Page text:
All About Nothing

Concept picture books about shapes and colors may be kid stuff, but readers of any age can get something out of All About Nothing, a mind-bending, horizons-broadening introduction to negative space by Elizabeth Rusch (Eruption! Volcanoes and the Science of Saving Lives), with illustrations by Elizabeth Goss (My Way West).

"What do you know about nothing?" the book begins; an illustration shows a kid inverting a pot and looking at the, well, nothing inside it. "Nothing is the space around and between everything," explains the book's next spread. That's a little heavy, but readers can get a purchase on the idea from the accompanying illustration of an apartment-dwelling kid and cat looking out of their respective windows: both appear in black silhouette, and the flat whiteness around them--bordered by window frames and curtains--shows the negative space. The book continues with its simple explanatory text, some of it with a punning aspect, and elucidating illustrations.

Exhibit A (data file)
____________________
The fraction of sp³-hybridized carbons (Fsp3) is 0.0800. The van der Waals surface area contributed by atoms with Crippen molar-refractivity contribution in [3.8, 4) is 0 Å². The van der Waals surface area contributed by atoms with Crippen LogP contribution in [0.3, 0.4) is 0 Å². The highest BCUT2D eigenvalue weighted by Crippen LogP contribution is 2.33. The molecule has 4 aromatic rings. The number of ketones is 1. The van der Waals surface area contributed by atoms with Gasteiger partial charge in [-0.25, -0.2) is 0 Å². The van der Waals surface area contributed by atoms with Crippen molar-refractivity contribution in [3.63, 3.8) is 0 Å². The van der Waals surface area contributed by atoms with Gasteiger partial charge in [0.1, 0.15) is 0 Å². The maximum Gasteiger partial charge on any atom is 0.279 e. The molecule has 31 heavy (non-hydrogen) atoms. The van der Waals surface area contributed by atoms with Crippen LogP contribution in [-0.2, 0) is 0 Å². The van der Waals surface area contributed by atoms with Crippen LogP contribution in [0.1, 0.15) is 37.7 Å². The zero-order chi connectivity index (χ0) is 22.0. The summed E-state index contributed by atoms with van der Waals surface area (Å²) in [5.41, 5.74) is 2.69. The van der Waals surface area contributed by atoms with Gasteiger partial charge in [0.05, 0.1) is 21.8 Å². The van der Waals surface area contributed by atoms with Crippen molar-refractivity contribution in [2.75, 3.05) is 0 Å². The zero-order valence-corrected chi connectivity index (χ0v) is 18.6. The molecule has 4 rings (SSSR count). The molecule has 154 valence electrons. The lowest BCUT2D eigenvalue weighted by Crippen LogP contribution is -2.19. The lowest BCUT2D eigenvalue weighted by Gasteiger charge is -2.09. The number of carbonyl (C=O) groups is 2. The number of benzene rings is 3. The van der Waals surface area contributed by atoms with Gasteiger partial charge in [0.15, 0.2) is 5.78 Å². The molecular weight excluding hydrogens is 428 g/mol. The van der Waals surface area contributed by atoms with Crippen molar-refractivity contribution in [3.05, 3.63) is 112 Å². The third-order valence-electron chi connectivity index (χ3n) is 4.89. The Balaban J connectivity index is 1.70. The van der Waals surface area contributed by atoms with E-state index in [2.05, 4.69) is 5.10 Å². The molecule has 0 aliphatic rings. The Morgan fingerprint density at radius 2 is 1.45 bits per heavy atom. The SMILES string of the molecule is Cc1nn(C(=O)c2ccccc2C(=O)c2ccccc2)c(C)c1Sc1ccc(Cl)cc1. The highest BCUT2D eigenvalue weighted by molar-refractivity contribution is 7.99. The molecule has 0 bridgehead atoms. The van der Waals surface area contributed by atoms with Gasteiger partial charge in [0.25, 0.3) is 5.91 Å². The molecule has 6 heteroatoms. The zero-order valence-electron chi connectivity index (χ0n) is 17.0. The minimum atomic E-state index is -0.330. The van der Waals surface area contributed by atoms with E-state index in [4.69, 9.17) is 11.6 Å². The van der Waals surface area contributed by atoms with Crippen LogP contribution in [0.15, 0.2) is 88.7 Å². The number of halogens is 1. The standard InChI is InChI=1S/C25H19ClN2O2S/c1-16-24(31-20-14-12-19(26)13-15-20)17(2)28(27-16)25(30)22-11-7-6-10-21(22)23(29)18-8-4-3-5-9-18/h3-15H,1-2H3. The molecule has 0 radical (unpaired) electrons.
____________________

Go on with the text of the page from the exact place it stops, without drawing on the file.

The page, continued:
While the younger set may tend to skip back matter, this section is worth the time of anyone who has never before seen Rubin's vase, the ultimate teaching tool for negative space, reproduced here. Additionally, the back matter reports that the art in All About Nothing was made "by cutting paper to highlight positive and negative space." Rusch and Goss serve up some good advice along with their big concept. By encouraging readers to look around--meaning figuratively and literally around objects--All About Nothing doubles as an entreaty to slow down, chill out and take the time to smell the roses and study the clouds. --Nell Beram, freelance writer and YA author

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